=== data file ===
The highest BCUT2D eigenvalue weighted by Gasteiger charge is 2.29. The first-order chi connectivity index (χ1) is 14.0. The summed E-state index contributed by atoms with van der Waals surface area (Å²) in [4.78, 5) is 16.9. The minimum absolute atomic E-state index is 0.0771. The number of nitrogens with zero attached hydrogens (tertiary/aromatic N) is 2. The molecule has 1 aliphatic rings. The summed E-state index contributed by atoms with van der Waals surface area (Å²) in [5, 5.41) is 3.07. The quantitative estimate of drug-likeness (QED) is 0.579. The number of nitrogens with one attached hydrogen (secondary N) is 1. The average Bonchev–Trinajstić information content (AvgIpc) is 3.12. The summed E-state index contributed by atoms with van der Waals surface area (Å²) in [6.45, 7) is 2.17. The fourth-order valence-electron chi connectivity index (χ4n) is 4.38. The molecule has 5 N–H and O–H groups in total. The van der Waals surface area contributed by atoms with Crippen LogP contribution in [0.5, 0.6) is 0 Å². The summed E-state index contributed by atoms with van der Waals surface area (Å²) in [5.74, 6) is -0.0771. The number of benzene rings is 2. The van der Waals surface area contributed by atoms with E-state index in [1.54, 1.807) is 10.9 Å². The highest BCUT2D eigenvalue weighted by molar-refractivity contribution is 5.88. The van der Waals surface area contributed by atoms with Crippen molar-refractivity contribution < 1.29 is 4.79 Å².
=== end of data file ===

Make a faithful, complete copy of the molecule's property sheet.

The highest BCUT2D eigenvalue weighted by Gasteiger charge is 2.29. The first-order chi connectivity index (χ1) is 14.0. The summed E-state index contributed by atoms with van der Waals surface area (Å²) in [4.78, 5) is 16.9. The minimum absolute atomic E-state index is 0.0771. The number of nitrogens with zero attached hydrogens (tertiary/aromatic N) is 2. The molecule has 1 aliphatic rings. The summed E-state index contributed by atoms with van der Waals surface area (Å²) in [5, 5.41) is 3.07. The quantitative estimate of drug-likeness (QED) is 0.579. The number of nitrogens with one attached hydrogen (secondary N) is 1. The average Bonchev–Trinajstić information content (AvgIpc) is 3.12. The summed E-state index contributed by atoms with van der Waals surface area (Å²) in [6.45, 7) is 2.17. The fourth-order valence-electron chi connectivity index (χ4n) is 4.38. The molecule has 5 N–H and O–H groups in total. The van der Waals surface area contributed by atoms with Crippen LogP contribution in [0.5, 0.6) is 0 Å². The summed E-state index contributed by atoms with van der Waals surface area (Å²) in [5.74, 6) is -0.0771. The number of benzene rings is 2. The van der Waals surface area contributed by atoms with E-state index in [1.54, 1.807) is 10.9 Å². The highest BCUT2D eigenvalue weighted by molar-refractivity contribution is 5.88. The van der Waals surface area contributed by atoms with Crippen molar-refractivity contribution < 1.29 is 4.79 Å².